Latte art

Coffee culture

Monique Kloeg

With over 400 billion cups consumed each year, coffee is one of the most popular beverages worldwide. Its popularity is probably a result of both its taste and the stimulating effect of caffeine. Women have indicated they drink coffee to relax; men say that drinking coffee helps them get their work done.

Of course, coffee has a social aspect too. People head to coffeehouses or cafs to sit down and enjoy their favourite coffee. All of us go out with friends and “drink coffee” – it’s just what we do! Whether we actually order coffee or hot chocolate or tea, coffee is still the primary reason we go out. It both relaxes us and stimulates good conversation.

Walking down the main street of town you’ll see hundreds of people – from rushing businessmen to punks wearing headphones, from hard-working construction men to little old ladies sitting at the sidewalk caf – all sipping from their favourite brand. Everyone on TV drinks it; you always hear somebody on Shortland Street ordering a flat white. And it’s only natural for us to follow the trends (that’s what fashion’s all about). As my flatmate once profoundly told me, “It’s the drink people drink.”

It was only recently that I became passionate about coffee. As a marketing student as well as a barista, I can see what a huge consumer demand there is for a good (actually an excellent) cup of coffee. There are many intricate factors involved in mastering the art of coffee preparation, but the satisfaction I get from creating the perfect cup for a customer puts a smile on my face. And being complimented afterwards for making the best coffee in town just makes my day.

When I refer to making coffee, I’m not talking about thick, black, burnt coffee that most Americans drink (also known as filtered coffee). I’m talking about lattes, flat whites, cappuccinos and mochas – types of coffee made with a shot of espresso. New Zealanders are world leaders in their taste for espresso coffee. In the last three years, Kiwi baristas have reached the top ten in the World Barista Championship. Considering we’re competing against countries such as Italy and the Arabic countries (where the coffee bean was first cultivated), that’s a huge achievement.

Last month, I entered the regional barista competition – and in what better place than fashionable Wellington? It was a great learning experience. I was involved in the culture of coffee. I talked to other baristas about coffee blends, about adding flavours to match the espresso taste, and about artistic designs to make elegant lattes.

The first step in the coffee-making process is the beans: a coffee distributor will pick, roast, blend and then package them to perfection. “Blending” is what defines different coffee brands such as Robert Harris or Starbucks. It combines the different kinds of coffee beans: sweet, acidic and caramelised, or strong, rich, full-bodied flavours. The taste of a good blend will affect all parts of your tongue, and it should be quite naturally sweet, as the roasting brings out natural sugars.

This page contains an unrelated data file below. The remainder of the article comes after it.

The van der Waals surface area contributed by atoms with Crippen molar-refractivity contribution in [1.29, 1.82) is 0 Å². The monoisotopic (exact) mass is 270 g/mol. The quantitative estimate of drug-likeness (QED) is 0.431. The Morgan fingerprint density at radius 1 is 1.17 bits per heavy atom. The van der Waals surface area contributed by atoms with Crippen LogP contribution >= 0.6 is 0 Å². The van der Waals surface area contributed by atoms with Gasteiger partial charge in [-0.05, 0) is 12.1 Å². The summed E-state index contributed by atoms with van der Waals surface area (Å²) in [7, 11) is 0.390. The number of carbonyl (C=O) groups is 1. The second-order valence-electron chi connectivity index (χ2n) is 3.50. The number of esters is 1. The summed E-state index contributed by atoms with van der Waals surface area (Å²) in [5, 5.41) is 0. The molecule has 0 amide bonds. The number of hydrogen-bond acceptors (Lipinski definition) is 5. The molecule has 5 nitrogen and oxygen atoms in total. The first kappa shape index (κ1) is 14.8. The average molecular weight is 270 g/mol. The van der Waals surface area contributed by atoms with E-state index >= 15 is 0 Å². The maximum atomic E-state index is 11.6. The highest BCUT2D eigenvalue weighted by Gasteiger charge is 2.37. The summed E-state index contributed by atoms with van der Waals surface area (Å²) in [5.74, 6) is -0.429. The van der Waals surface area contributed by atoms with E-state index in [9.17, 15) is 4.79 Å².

But it’s really the barista’s job that is most important in the whole process. When I prepare the perfect shot of espresso, the ground coffee has to be fresh (as a customer, you can ensure this by listening for the grinder running before your coffee is made). The ground coffee has to have a good consistency – not too fine but also not too coarse. Often I have to change the grind five times a day as temperature and humidity affect the grinding. The ground coffee then gets packed tightly and evenly into the dispenser.

The extraction of the coffee is also vital. A double shot runs for between 25 to 30 seconds and produces 60 mL of thick, dark, creamy coffee – this is the espresso, the base for any of your favourite drinks.

Steaming the milk (for a latte) requires two steady hands. One to hold the handle of the jug and adjust the steam wand to the depth of the milk, the other to hold the bottom of the jug to ensure a perfect temperature. There is nothing worse than a lukewarm or burnt latte to ruin the espresso shot. Milk froth also varies with the different coffee types.

Keeping all this in mind will produce an excellent coffee. The future of coffee depends on baristas to be professional, consistent and passionate about their jobs. Customers, tell the barista exactly how you want your coffee. It’s our job to listen.

Today, coffee is as popular as ever. New studies always come up, telling us of the health benefits or risks of drinking it. I just ignore them (as do the majority of the world). Coffee is delicious and stimulating – what more could you want?

Monique Kloeg makes coffee by day, pours beer by night, socialises with the locals of Masterton, and, of course, wants world peace.